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Science Committee Update and Ramblings
By Dan Thompson, Science Committee Chair
Changes in Latitudes/Changes in Attitudes and How Migration is Linked to Jimmy Buffet
That MAY be a stretch, but as we learn more about our wildlife’s population demographics and the linkages between habitat use, migration, and long-term perpetuity of wildlife populations on the landscape we realize the importance of these intricacies and their connectivity. The interrelatedness of all things is wholly recognized by all of us in the field, but still attempting to be fully understood. Perhaps that’s the beauty of the wildlife profession, likely nothing will ever be fully understood. Some could say that is a cop out or a way of maintaining career longevity, but it is also being true to the integrity of science and our realization of our own insignificancies…Before I digress further let’s bring the herd back to our pre-described migration route discussion. The role of Wyoming Chapter of The Wildlife Society (WY-TWS) and the Science Committee are notable and long-standing in regards to wildlife migration and definitions of migration corridors/routes/habitats. In the 1980s, the WY-TWS developed season range definitions for Wyoming ungulates, which fostered collaboration and communication in regards to our understanding of migrational habitats, with further alterations as to the definition of migration routes from WY-TWS in 2006. With the advent of GPS technology and further research into long-range migration and movements of ungulates, the Science Committee was formally approached by the Director of the Wyoming Game and Fish Department (WGFD), Scott Talbott, to “use the available peer-reviewed literature and other sources appropriate to the tasks to update the definition of Migration Routes used in Wyoming.” This allowed the Science Committee to call upon our membership and diversity of expertise and experience to provide guidance to the Wyoming Game and Fish Department:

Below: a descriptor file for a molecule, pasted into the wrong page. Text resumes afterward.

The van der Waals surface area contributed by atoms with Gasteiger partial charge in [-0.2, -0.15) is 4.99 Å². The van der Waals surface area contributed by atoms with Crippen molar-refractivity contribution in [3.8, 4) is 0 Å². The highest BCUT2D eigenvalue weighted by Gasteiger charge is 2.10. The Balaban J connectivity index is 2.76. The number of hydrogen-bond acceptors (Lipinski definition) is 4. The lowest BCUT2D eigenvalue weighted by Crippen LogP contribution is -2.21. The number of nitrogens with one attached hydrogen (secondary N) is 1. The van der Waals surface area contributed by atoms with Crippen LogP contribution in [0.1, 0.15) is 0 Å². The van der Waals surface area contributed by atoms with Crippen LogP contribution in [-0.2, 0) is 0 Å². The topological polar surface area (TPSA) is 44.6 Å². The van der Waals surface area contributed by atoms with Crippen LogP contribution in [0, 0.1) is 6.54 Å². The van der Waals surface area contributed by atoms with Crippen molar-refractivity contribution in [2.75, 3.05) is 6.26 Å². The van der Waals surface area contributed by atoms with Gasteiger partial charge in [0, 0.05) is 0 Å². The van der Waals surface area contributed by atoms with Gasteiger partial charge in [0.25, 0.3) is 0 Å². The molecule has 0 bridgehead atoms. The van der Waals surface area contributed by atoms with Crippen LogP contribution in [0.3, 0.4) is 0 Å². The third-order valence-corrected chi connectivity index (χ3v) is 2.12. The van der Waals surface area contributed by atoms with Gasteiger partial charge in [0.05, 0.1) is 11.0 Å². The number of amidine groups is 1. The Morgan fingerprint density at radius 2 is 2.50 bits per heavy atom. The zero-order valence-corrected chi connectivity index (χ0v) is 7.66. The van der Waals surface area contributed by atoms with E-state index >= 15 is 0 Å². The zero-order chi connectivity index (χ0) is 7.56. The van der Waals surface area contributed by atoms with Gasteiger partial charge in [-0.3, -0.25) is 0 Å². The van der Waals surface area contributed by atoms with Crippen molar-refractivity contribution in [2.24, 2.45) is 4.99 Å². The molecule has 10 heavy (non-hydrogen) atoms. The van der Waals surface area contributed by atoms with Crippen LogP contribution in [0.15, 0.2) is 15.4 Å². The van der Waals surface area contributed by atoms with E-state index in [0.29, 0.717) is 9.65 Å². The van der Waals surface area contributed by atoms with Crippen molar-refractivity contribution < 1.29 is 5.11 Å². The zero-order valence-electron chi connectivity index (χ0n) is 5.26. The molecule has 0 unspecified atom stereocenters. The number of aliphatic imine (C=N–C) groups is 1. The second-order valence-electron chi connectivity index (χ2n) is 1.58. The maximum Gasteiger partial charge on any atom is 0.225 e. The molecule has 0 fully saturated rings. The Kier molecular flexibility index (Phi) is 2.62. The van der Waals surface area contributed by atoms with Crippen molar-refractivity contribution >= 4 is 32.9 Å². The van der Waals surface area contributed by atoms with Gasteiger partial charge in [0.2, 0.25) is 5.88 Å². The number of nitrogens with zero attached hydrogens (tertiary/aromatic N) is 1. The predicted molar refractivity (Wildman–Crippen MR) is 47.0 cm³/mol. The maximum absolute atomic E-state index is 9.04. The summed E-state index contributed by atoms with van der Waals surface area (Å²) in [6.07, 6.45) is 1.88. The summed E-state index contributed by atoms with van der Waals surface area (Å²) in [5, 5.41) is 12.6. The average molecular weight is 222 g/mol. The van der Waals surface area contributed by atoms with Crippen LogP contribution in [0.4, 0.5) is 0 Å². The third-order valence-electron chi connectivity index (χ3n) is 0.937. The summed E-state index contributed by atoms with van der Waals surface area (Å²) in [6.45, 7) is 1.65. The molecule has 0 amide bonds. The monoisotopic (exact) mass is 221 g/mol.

“…you will find a stepwise definition process related to migration routes and other essential definitions in order to clarify the use of these terms, including: delineated ungulate migration route, delineated ungulate migration corridor, population, sample population, documented ungulate migration routes, and recognized ungulate migration routes. These terms and definitions will allow Departmental personnel to identify and designate migration routes based on available data when dealing with agency partners. We are fortunate to have some of the leaders in the field of migration studies and delineation right here in Wyoming and as members of the Wyoming Chapter of The Wildlife Society; inclusion of their expertise assisted with developing relevant and concise definitions based on your request” (Defining Ungulate Migration Routes, letter submitted to WGFD June 2014).
The information provided served as a foundation for further delineation and discussions regarding the importance of migration and maintaining functional migration routes/corridors to facilitate long-term viability of Wyoming’s ungulate populations. These issues have been brought to the forefront of the state and nation in recent months and years as it relates to development and possible incursions on critical migration routes. Most recently the WY-TWS Board again acknowledged further support for designation of migration corridors for Sublette pronghorn (Antilocapra americana) and Wyoming Range mule deer (Odocoileus hemionus) in a letter to the current Director of the Wyoming Game and Fish, Brian Nesvik. One could argue the beauty of letters of support and general acknowledgement of the importance of the issues at hand is that we have been in the trenches since the beginning, routed in science and data, and in support of Wyoming’s wildlife and wildlife habitats for as long as this orb rotates on an axis.
Dan Thompson is the Large Carnivore Section Supervisor for the Wyoming Game and Fish Department, where he oversees the State’s mountain lion, wolf, and grizzly and black bear management and research.